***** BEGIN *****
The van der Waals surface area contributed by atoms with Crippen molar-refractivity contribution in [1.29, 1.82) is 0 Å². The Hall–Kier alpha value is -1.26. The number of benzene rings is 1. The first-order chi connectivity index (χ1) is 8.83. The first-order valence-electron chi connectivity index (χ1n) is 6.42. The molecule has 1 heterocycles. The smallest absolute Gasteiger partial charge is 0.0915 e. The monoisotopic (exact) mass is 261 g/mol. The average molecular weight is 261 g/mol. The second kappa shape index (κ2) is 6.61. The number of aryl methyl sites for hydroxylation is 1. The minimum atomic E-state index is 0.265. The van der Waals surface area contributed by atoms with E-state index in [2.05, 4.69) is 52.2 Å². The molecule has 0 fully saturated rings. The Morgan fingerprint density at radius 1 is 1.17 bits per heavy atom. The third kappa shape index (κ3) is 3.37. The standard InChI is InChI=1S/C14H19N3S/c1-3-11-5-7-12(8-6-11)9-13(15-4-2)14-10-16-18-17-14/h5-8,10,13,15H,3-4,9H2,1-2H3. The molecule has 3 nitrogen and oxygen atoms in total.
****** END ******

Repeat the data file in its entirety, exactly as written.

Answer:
The van der Waals surface area contributed by atoms with Crippen molar-refractivity contribution in [1.29, 1.82) is 0 Å². The Hall–Kier alpha value is -1.26. The number of benzene rings is 1. The first-order chi connectivity index (χ1) is 8.83. The first-order valence-electron chi connectivity index (χ1n) is 6.42. The molecule has 1 heterocycles. The smallest absolute Gasteiger partial charge is 0.0915 e. The monoisotopic (exact) mass is 261 g/mol. The average molecular weight is 261 g/mol. The second kappa shape index (κ2) is 6.61. The number of aryl methyl sites for hydroxylation is 1. The minimum atomic E-state index is 0.265. The van der Waals surface area contributed by atoms with E-state index in [2.05, 4.69) is 52.2 Å². The molecule has 0 fully saturated rings. The Morgan fingerprint density at radius 1 is 1.17 bits per heavy atom. The third kappa shape index (κ3) is 3.37. The standard InChI is InChI=1S/C14H19N3S/c1-3-11-5-7-12(8-6-11)9-13(15-4-2)14-10-16-18-17-14/h5-8,10,13,15H,3-4,9H2,1-2H3. The molecule has 3 nitrogen and oxygen atoms in total.